In order to promote the history of Cambodia during the Khmer Rouge regime, a reparations project was included in the judgement of Case 002/1, which proposed the “inclusion of a chapter on forced population movement and executions at Tuol Po Chrey within the Cambodian school curriculum”. Since this curriculum update is on-going it is supplemented by Documentation Center of Cambodia Programs (DC-Cam).  DC-Cam, which has compiled a history textbook, teachers’ guide book and other materials for lecturers in order to transfer knowledge to students across Cambodia.

The ECCC process in each case is slow and thorough, from the investigation process through to  the verdict. Thus, the materials or evidence used during proceedings and written in those judgements is often extensive. In the Pre-Trial Chamber  approximately 1,000 documents in Khmer French and English were put before the Chamber and subject to examination. It was no different in Case 002/01, with approximately 5,824 pieces of documentary evidence include documents, audio and video recording and written evidence witnesses, experts and Civil Parties. In Case 002/02, the documents subject to examination stretched to over 82,000 pages. These sources will be contained in archives like the Legal Documentation Centre, DC-Cam and Bophana Center, so that future generations and members of the public are able to access them.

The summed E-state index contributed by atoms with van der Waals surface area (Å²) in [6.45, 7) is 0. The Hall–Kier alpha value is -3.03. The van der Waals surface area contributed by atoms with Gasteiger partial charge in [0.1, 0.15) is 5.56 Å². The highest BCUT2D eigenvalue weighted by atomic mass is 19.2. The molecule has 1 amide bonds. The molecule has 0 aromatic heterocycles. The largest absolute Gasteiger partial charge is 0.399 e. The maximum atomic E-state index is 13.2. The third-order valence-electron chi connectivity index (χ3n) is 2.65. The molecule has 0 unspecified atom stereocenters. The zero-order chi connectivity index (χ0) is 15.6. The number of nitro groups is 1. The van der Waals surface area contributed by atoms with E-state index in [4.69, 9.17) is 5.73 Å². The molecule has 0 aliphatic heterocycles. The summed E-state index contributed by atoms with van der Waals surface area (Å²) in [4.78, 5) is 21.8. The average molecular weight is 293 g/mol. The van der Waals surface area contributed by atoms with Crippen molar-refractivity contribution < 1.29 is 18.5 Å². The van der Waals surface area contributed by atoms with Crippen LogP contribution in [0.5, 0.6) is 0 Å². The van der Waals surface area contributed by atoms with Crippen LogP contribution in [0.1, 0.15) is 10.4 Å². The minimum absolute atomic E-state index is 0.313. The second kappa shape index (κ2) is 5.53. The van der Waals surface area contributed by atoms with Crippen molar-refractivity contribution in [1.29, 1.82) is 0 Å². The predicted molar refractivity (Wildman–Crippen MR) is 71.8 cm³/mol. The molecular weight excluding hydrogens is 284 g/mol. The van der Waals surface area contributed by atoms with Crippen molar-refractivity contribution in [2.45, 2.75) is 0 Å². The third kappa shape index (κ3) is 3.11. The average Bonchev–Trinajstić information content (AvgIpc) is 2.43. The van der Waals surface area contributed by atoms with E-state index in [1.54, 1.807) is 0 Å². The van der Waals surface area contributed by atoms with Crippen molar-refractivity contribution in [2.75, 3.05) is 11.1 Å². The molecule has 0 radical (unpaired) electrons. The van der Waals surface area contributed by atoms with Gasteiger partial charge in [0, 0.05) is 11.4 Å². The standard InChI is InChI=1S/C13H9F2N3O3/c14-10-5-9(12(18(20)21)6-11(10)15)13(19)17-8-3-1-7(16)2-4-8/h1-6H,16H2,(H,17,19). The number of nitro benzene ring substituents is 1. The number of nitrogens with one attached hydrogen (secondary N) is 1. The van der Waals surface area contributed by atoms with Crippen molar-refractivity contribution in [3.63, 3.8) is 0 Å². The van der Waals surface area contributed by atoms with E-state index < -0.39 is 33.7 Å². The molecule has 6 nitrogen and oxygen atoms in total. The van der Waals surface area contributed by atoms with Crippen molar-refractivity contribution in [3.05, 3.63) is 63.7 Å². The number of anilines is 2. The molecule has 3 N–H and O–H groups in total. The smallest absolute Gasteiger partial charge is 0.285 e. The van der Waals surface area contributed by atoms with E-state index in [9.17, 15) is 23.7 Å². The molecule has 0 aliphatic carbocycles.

On the topic of how of the ECCC passes knowledge to the youth, there are different opinions. Youk Chhang, director of the Documentation Center of Cambodia,  was quoted in the Phnom Penh Post in 2018. “The ECCC is a court of law, not a history department,” he said, saying that seeing the tribunal as a teaching tool “completely undermines” the years and millions invested in it. “Its legacy is justice… to prosecute the Khmer Rouge leaders.”